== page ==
A Both/And Framework

Barry Sugarman



 How can an ORGanization achieve long-term success, thru several phases of renewal or reinvention i.e. dynamic capability?

Both/And Challenges 

  • Cost and Quality - Lean management

  • Extending the Life cycle - Ambidextrous management 

  • Short-term / Long-term - Quick results or build capacity

  • Work Team, Granular Level - Collaboration, conflict management

Ambidextrous Management 

Let's look at this challenge as a responsibility for top managers. They need to manage conflicts between pairs of necessary elements that seem to be mutually incompatible, while both are necessary.  In particular, dynamic capability requires an ORG to focus both on fully exploiting their established methods and markets  and on exploring some new (and risky) innovation for future development.  This can be done through  Ambidextrous Management, an important kind of Both/And thinking and management practice.   

Ambidextrous Management - central, top-level approach

New start-up firms are totally devoted to exploiting their initial idea.  When they become successful there is a choice either to stay 100% with that direction or to also explore for a second, backup product, which can be their insurance against  more innovative competitors.   


An innovation (like a baby) is usually born weak, clumsy at first. It needs parental care and shelter for a time. A young child needs guidance to grow up basically like its parents but (here is the difference) a radical organizational innovation needs to grow up different from its guardians.  The problem is how to provide the innovation with BOTH the resources to grow stronger AND the freedom to grow in its own (new) way.  Managing both, allowing the novice / newbie to develop a different personality (ORG culture) alongside the well-established (cash cow) ORG culture is hard. It goes beyond the usual advice that emphasizes "alignment" - focus on one set of related products. Building dynamic capability requires managing Both/And challenges in organizations.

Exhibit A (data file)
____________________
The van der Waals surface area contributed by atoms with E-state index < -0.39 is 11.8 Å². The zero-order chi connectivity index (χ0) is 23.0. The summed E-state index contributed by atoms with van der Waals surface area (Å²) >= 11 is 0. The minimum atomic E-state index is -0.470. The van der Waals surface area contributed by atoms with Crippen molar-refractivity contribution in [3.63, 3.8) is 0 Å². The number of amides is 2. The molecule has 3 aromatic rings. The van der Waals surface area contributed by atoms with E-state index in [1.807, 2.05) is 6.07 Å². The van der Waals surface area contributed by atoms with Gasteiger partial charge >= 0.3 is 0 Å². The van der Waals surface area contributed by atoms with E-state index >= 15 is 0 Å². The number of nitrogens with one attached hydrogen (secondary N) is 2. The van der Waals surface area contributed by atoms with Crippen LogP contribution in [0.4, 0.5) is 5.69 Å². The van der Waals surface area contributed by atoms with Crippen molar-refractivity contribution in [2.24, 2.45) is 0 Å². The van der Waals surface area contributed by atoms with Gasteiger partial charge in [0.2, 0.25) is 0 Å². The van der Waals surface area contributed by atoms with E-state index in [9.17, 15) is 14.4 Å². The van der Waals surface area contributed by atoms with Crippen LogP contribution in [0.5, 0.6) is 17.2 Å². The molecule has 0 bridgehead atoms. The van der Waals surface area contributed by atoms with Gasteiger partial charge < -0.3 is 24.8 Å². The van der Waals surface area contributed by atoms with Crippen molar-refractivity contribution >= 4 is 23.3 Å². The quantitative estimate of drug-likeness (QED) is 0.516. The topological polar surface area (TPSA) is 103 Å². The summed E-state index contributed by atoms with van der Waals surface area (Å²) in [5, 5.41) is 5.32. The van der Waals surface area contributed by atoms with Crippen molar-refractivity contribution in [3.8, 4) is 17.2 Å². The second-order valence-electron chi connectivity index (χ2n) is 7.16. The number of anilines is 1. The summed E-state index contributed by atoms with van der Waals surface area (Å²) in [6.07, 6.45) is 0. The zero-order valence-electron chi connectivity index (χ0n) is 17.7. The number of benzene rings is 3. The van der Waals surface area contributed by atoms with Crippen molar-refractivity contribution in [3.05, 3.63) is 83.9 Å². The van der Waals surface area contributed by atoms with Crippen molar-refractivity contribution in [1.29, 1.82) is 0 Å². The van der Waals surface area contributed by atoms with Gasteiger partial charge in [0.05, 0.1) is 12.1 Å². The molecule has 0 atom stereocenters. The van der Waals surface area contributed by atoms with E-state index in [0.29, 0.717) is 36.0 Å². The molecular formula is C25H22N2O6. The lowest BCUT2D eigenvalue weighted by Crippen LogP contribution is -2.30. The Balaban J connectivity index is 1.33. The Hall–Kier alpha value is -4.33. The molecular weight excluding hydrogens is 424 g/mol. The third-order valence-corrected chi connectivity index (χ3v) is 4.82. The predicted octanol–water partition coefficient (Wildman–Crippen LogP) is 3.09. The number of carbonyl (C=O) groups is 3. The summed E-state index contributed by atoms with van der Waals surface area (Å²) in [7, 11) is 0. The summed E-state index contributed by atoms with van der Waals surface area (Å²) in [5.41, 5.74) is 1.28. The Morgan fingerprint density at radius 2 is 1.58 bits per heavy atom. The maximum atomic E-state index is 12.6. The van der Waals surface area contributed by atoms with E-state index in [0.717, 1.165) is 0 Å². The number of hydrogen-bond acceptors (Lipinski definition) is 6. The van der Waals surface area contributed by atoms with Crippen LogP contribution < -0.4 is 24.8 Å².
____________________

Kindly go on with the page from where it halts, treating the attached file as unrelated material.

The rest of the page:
Let's keep trying to simplify this idea, at the individual and family level.

This duality challenge/conflict is well-known to parents and educators of young adults. What do these young people most need from their parents/mentors? 

- one good answer: they must have unconditional love

- another good answer: they need firm rules, expectations and limits

At first these principles seem in conflict; incompatible opposites. 

Hard and Soft; one negates the other.

Both are absolutely needed. Either one alone leads to failure.

But both cannot exist together - apparently.

In the family there are various approaches for this challenge. 

E.g. each parent can take the lead on one or the other requirement - a traditional role division that has serious problems - until there is a change in thinking.

Old thinking: bad behavior by child should lead to withdrawal of parental love, until behavior changes.

New thinking: "we love you but we reject and disapprove that behavior"




Org builds long-term survivability by investing in radical, risky next-generation innovations. 




Old thinking,

former mental model.




Org. priority is to maximize current profits by putting main efforts into proven "cash cows" (established business assets). 


Result: innovation ventures either neglected, starved or socialized into conformity to dominant org. culture.





New ventures are sheltered, protected by top managers who "get" the dual strategy. Both sides are integrated to share assets both ways.


COST: new thinking & new systems are required